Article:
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Dietary supplements shown to increase cancer risk

University of Colorado Anschutz Medical Campus

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IMAGE: At AACR 2015, University of Colorado Cancer Center investigator Tim Byers, M.D., M.P.H., shows that dietary supplements can increase cancer risk. view more

Credit: CU Cancer Center

While dietary supplements may be advertised to promote health, a forum at the American Association for Cancer Research (AACR) Annual Meeting 2015 by University of Colorado Cancer Center investigator Tim Byers, MD, MPH, describes research showing that over-the-counter supplements may actually increase cancer risk if taken in excess of the recommended daily amount.

"We are not sure why this is happening at the molecular level but evidence shows that people who take more dietary supplements than needed tend to have a higher risk of developing cancer," explains Byers, associate director for cancer prevention and control at the CU Cancer Center.

The line of research started 20 years ago with the observation that people who ate more fruits and vegetables tended to have less cancer. Researchers including Byers wanted to see if taking extra vitamins and minerals would reduce cancer risk even further.

"When we first tested dietary supplements in animal models we found that the results were promising," says Byers. "Eventually we were able to move on to the human populations. We studied thousands of patients for ten years who were taking dietary supplements and placebos."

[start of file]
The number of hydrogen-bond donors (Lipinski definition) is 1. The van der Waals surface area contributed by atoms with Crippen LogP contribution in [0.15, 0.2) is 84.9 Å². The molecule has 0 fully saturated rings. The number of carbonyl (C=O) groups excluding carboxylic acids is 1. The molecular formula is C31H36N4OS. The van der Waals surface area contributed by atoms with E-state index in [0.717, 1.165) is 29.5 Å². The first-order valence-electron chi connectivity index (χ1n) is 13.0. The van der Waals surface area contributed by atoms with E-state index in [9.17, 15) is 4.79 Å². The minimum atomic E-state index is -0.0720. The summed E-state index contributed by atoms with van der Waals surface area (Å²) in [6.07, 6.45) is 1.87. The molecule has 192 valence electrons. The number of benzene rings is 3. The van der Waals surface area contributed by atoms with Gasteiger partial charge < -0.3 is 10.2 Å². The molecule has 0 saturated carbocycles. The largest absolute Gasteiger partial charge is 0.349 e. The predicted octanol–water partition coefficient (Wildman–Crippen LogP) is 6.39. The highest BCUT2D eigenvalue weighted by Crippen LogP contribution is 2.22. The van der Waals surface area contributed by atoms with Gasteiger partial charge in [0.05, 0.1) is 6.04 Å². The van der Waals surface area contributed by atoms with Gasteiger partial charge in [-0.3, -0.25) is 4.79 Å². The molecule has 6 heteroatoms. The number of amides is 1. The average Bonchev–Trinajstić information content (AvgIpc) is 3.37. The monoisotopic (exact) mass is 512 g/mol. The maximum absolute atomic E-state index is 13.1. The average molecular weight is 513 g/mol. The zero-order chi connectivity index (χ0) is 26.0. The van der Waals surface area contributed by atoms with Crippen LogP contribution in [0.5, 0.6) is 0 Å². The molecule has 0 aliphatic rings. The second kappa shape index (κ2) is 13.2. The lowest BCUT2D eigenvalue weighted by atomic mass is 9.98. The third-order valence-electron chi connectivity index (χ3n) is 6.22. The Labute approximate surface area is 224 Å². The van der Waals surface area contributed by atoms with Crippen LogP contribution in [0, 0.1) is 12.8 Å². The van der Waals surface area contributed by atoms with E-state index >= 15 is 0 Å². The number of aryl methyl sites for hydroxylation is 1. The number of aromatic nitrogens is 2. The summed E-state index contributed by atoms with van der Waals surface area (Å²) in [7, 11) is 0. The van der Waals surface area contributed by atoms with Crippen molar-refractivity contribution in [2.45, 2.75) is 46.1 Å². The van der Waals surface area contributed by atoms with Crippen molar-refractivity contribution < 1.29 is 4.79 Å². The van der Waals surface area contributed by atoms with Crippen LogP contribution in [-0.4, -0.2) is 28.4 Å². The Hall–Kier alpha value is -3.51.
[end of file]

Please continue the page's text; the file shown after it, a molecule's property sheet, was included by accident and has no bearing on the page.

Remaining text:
The results were not what they expected.

"We found that the supplements were actually not beneficial for their health. In fact, some people actually got more cancer while on the vitamins," explains Byers.

One trial exploring the effects of beta-keratin supplements showed that taking more than the recommended dosage increased the risk for developing both lung cancer and heart disease by 20 percent. Folic acid, which was thought to help reduce the number of polyps in a colon, actually increased the number in another trial.

"This is not to say that people need to be afraid of taking vitamins and minerals," says Byers. "If taken at the correct dosage, multivitamins can be good for you. But there is no substitute for good, nutritional food."

Byers says that people can get the daily recommended doses of vitamins and minerals in their diets by eating healthy meal and that many adults who take vitamin supplements may not need them.

"At the end of the day we have discovered that taking extra vitamins and minerals do more harm than good," says Byers.

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